Many of us rely on coffee to get us through the day—but never quite like this.
Diana Register, from Meridian, Idaho, is a regular customer at her local Dutch Bros Coffee. But on one visit, the drive-thru coffee chain gave her more than her caffeine fix: it offered a sign of hope during a difficult time.
In January 2015, Diana got news that destroyed her: after being rushed to the emergency room, her husband, Chad, was diagnosed with pancreatic cancer.
“The world stopped. At least mine did,” she told Love What Matters. “We lost him that day. We lost the man who held our future, our stories, our jokes, and our memories.”
The diagnosis began a long 18-month battle with the disease. Diana was by her husband’s side as his caretaker, maintaining a brave face through it all.
But in private, Diana was struggling with grief—and didn’t want anyone to know.
She hid her emotions, going so far as to find places to be by herself and cry.
“The closet was a favorite,” she told Love What Matters. “The shower. But when I wasn’t home, it was parking lots that became an asphalt covered oasis.”
She wrote that parking lots were an ideal spot because, even if strangers spotted her crying in her car, they wouldn’t ask questions.
But that all changed one day, when she went to get a cup of coffee.
Diana was out by herself and decided she needed some coffee. She pulled into the Dutch Bros drive-thru, as she had done so many times before—but this time was different:
She started crying uncontrollably.
Someone had called her, and something they said apparently triggered her grief. Sobbing, Diana wanted to drive off to be on her own—but there was no escaping the line.
“There was no way out,” she wrote. “I was literally blocked in, so unless I wanted to back right up into the SUV behind me.”
“I was about to be seen for the mess I really was.”
Diana decided to pull up to the window and try to order, but she was unable to get a word out.
But remarkably, she recognized the woman serving her from previous visits—and the worker remembered Diana’s usual order.
“She just handed me my drink. A drink I didn’t order because I couldn’t even muster the words, but a drink she would know I wanted.”
With her iced coffee in hand, Diana pulled into a parking space to let her emotions out.
That’s when she noticed what was written on the cup:
The barista had written “We love you!” on the lid, and inserted a pink straw. It was an image that struck Diana.
“This girl barely knew me,” she told Love What Matters. “I don’t even think at the time she knew my story. All she knew was that at that moment, I was hurting. She couldn’t fix it. We couldn’t talk about it. She couldn’t hug me. So she used the only tool she had in that instance – a pen, and a pink straw.”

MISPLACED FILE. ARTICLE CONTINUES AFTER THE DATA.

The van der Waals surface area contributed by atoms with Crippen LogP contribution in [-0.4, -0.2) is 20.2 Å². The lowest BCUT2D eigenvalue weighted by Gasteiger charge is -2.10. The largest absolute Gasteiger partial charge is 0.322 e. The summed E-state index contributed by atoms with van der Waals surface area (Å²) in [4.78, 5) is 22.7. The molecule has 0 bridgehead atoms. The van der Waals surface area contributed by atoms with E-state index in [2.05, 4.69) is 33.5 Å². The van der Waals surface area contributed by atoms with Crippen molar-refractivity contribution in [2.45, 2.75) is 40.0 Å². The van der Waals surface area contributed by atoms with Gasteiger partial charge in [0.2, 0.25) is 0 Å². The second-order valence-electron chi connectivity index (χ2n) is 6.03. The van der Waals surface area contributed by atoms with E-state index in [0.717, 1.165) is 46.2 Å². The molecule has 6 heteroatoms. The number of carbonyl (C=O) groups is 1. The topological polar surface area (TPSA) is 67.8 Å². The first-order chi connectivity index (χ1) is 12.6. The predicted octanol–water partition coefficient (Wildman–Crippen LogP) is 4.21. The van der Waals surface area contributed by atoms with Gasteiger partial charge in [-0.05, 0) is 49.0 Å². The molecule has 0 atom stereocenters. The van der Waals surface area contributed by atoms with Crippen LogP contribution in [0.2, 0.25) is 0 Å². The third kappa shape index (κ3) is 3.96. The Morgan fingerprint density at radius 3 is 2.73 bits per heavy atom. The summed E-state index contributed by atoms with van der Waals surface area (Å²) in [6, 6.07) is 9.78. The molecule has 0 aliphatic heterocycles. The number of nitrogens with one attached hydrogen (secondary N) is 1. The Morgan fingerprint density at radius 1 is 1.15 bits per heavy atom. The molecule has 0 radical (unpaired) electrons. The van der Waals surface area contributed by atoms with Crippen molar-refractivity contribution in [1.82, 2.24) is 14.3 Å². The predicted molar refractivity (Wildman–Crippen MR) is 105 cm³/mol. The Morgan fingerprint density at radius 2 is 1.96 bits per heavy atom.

Diana said that the image of the pink straw, a symbol of the kindness of strangers she’s felt throughout her husband’s illness, is as indelible as the heartbreaking memories she’s faced.
“Because it became more than that,” she explained. “It wasn’t just a straw and a message. It was a powerful symbol of how the smallest act of kindness can impact somebody’s life.”
Diana still visits that same Dutch Bros. The worker who first gave her the pink straw has moved on to another job—but the legacy remains.
Every time Diana visits, she asks for a pink straw. Eventually, she explained the story of her husband’s cancer to the store’s manager, who relayed it to his employees.
They were so moved they agreed to help spread pancreatic cancer awareness in Chad’s memory.
For Diana, who is now working to start a “wish-granting” foundation for cancer patients called the #iam49 foundation, it was proof that it’s the little act of kindness can change someone’s life—and even spread to others.
“We often think we have to do something big to make a difference,” she wrote. “We think we have to spend a lot of money or do a grand act. We don’t. Sometimes, it starts from holding somebody’s hand, or being present in their grief, or offering a hug, or writing a note, or reaching out in some way. And sometimes, it starts with a pink straw.”
“Simple acts of kindness is all it takes. This small thing has literally changed my life, and I hope you remember that as you go on with yours.”